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Underarm hair (Sometimes called axillary hair or armpit hair) is the composition of hair in the underarm area.


Development and function

This hair, as most of the other body hair, normally starts to appear at puberty and growth is usually complete by the end of teen age. The release of pheromones from the axilla at this stage of human development suggests association of armpit hair with sexuality. The positive response to olfactory stimulus in mammals and the consequent intensification of the sex drive caused by release of pheromones offers useful clues as to the purpose and importance of axillary hair in humans. It has been suggested that the hair itself acts with a natural "anti-friction" quality between the upper arm and the thorax. More importantly, armpit hair naturally wicks moisture away from the skin, which aids in keeping the skin dry enough to prevent colonization by odor-producing bacteria.

Cultural attitudes

Today, in many countries, especially in much of the Western world, it is more common for women than men to shave off their underarm hair regularly for aesthetic reasons, a practice that may be connected to the overall body hair distribution of sexes. Prevalence of this practice varies widely, though. Religious reasons are sometimes cited; in Islamic culture, both men and women practice the removal of underarm hair for religious guidelines of cleanliness.

Competitive swimmers remove all body hair, including underarms, to make their bodies more streamlined before taking part in races. It is also common amongst bodybuilders and in erotica for aesthetic reasons.

History of underarm hair removal

First advertisement for depilatory powder in "Harper's Bazar" from 1915.

Removal of the hair from the underarms was part of a collection of hygienic or cosmetic practices enjoined by Muhammad (570-632) as consistent with Fitra for both men and women and has since usually been regarded as a requirement by most Muslims.[1]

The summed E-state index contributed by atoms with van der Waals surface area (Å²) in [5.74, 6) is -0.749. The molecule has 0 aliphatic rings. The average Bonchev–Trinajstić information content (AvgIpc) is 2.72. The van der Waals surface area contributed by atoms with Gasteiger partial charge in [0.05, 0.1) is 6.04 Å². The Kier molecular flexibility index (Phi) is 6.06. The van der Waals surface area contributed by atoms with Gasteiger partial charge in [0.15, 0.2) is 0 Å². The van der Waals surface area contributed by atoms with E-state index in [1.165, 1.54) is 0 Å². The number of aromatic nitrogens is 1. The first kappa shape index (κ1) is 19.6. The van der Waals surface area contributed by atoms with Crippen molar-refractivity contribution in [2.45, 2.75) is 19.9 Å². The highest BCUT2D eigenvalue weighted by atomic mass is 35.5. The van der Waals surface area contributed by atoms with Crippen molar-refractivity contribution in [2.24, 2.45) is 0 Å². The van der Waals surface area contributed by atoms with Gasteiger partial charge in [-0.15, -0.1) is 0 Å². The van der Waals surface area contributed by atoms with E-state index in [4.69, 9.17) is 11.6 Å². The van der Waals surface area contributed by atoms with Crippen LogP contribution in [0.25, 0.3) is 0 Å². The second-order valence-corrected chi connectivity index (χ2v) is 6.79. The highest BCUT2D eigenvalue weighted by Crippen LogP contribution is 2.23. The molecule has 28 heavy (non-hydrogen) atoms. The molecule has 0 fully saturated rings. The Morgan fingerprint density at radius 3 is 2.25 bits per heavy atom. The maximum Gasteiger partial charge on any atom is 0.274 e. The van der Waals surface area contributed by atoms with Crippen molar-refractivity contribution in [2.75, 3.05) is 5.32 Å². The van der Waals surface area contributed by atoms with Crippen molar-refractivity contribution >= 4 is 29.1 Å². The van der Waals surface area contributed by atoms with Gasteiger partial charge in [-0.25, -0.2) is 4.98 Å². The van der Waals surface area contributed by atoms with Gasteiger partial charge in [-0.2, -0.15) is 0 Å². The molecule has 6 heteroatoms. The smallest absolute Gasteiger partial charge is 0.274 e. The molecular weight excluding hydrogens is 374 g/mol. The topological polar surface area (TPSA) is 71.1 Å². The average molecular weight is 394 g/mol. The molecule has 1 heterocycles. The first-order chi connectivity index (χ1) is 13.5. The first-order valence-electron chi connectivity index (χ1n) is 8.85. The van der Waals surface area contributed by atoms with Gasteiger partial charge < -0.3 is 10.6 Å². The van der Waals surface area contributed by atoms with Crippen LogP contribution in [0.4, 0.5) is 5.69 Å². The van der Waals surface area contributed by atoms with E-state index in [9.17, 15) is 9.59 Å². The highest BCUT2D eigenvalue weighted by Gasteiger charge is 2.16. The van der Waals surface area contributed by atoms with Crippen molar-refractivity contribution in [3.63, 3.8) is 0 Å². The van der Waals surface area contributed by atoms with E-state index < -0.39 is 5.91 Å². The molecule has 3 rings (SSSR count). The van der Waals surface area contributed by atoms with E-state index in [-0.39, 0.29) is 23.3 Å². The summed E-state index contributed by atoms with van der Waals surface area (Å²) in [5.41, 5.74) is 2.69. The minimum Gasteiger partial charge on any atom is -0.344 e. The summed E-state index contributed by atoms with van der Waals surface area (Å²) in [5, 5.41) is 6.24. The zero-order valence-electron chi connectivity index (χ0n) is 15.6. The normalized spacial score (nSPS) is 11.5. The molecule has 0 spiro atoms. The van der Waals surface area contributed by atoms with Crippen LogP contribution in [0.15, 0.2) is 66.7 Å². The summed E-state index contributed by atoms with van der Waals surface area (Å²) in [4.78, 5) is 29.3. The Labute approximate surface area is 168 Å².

In the West, the practice began around 1915 in the US and UK, when one or more magazines showed a woman in a dress with shaved underarms. Regular shaving became feasible with the introduction of the safety razor at the beginning of the 20th century. While underarm shaving was quickly adopted in English speaking countries, especially in the US and Canada, it did not become widespread on the Continent of Europe until well after World War II.[2]

Effects of shaving

It is a commonly believed myth that shaving hair will cause it to grow thicker over time.[3] There is nothing about the practice of shaving that produces new follicles for hair to grow out of; this myth most likely persists because stubble does not taper like hair that is allowed to grow long and because short hairs feel coarser than longer hairs of the same thickness. However, shaving does increase the likelihood of developing ingrown hairs. Armpit hair removal must be performed more frequently than arm and leg shaving, as underarm hair grows faster than arm or leg hair, and if not done consistently, stubble can appear. The armpit area can darken over a period of time, and even with a close shave, a 5 o'clock shadow may be visible. Because hair under the skin can contribute to a dark appearance of the underarm, waxing, by removing the hair from the root, can effectively reduce this darkness.[4] Removing armpit hair, whether by shaving or by any other method, decreases the amount of moisture allowed to cling to the skin by reducing the surface area for hydrogen bonding and is an effective way to reduce body odor.

Appearance of underarm hair in puberty

A 2006 study of 15,000 Americans aged 11–18 gave the following results:[citation needed]

Age  % with some growth  % with full growth
11 3 <1
12 13 2
13 42 8
14 77 21
15 96 48
16 99 81
17 >99 90
18 >99 95

The survey concluded that nearly all 15-year-olds have underarm hair, and 4 of 5 Americans begin to grow hair under their arms at 13 or 14. Most have underarm hair that is adult in quantity at age 16, but 20% do not until 17 or 18.

Axillary hair in art

The axillary hair in art is usually removed; not doing so is a mark of modernism. This is in contrast to the depiction of pubic hair in art. Rarely, pubic hair is portrayed in art created in the Middle Ages. Depiction of pubic hair gradually became more common in the Renaissance, and quite frequent in modern times.[5]

See also


  1. ^ USC Compendium of Islamic Texts, retr. 09 May 2009:
  2. ^ The Shaving Historical Timeline
  3. ^ Urban Legends Reference Pages: Shaved Hair Grows Darker
  4. ^ Dark Underarm
  5. ^ jstor

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